“Not a Threat—More Than a Threat.”

Israeli President Shimon Peres on whether his country will attack Iran, how to resolve the Syria crisis, and the jokes he told Ronald Reagan

Shimon Peres is assisted at the podium after being honored with the Presidential Medal of Freedom June 13

Photo by Mandel Ngan/AFP/GettyImages.

President Obama presented the Medal of Freedom to Israeli President Shimon Peres Wednesday at a dinner at the White House. The last surviving founder of the state of Israel, Peres went on to serve as prime minister and leader of the Labor party, and he received the Nobel Peace Prize in 1994 for his role in the Oslo Accords, the first Israeli agreement with the Palestinians. The morning after the White House dinner, Peres sat down with Lally Weymouth at Blair House to discuss Syria, Iran, and U.S. presidents from Kennedy to Obama. Excerpts:


Weymouth: What is your view on Syria right now? What should the world do?
Peres: They say that there is reluctance to remove President Assad because they don’t know what the alternative is. But Assad is no longer an alternative—he is finished. He cannot be an alternative, neither from a human point of view nor from a political point of view. It’s over. The problem is: Who should handle the transition? Who should take care of replacing him? I think that Kofi Annan’s idea of a combination between the Arab League and the United Nations is not a bad one.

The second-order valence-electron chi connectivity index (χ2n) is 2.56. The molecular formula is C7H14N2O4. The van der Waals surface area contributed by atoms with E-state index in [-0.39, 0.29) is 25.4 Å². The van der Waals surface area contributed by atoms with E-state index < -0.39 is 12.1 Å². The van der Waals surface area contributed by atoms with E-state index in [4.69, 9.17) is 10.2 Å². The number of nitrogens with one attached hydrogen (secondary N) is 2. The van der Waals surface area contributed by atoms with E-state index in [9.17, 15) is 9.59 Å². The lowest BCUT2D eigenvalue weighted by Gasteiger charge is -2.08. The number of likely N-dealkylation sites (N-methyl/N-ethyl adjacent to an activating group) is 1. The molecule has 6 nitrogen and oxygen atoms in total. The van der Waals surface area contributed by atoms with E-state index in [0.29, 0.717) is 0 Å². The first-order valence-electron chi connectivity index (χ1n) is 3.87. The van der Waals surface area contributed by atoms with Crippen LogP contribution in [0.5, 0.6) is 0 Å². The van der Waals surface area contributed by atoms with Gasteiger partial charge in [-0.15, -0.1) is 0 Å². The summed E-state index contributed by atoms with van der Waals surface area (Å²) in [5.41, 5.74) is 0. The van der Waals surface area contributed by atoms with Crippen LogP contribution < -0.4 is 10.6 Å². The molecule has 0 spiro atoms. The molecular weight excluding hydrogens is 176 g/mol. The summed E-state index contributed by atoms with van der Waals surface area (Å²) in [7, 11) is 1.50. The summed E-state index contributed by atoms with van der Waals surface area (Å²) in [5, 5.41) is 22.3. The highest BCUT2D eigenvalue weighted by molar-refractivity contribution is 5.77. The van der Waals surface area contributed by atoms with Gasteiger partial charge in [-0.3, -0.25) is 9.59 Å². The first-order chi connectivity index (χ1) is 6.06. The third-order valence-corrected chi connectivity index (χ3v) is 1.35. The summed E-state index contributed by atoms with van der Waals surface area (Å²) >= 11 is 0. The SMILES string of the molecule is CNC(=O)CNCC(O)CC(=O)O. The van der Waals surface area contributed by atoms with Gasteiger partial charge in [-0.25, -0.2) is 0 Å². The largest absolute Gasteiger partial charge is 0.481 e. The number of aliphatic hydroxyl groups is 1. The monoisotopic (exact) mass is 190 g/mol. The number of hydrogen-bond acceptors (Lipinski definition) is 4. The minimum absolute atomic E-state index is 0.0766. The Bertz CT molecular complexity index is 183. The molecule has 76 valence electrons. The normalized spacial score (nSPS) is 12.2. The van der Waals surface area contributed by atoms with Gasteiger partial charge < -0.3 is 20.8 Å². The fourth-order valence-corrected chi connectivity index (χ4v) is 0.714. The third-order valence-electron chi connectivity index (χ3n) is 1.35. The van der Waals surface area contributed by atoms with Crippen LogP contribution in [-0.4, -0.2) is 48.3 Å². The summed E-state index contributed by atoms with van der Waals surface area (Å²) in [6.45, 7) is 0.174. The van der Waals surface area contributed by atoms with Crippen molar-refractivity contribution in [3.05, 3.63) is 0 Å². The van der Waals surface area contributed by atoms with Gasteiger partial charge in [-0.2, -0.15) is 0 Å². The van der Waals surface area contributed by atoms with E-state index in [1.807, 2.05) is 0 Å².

You like the idea of combination of the United Nations and the Arab League?
Annan says he is a representative of the United Nations and the Arab League. It’s the first time in history that something like this is happening. Why wouldn’t you suggest that the United Nations give a mandate to the Arab League to change the system, instead of the Arab League advising or complaining? It’s an Arab question. Whoever will intervene, they will say it’s a foreign intervention. Let them do it, and the United Nations will give them the mandate and the support.

So, you don’t think it’s a question of whether the West should arm the opposition?
If the West arms the opposition, they can say it is a war of the West. It’s an Arab question. There is an Arab League, the Arabs have armies, they have got a mandate from the United Nations for a transitional period of time to have elections. Let them handle it and get rid of Assad. They attack Assad. They say they cannot stand the way he is killing children. The time has come for the Arab League to take responsibility and not just criticize others. You don’t want an intervention, OK. You want the support of all the nations, OK. Then go and do it. That’s what I suggested to the president and Secretary Clinton.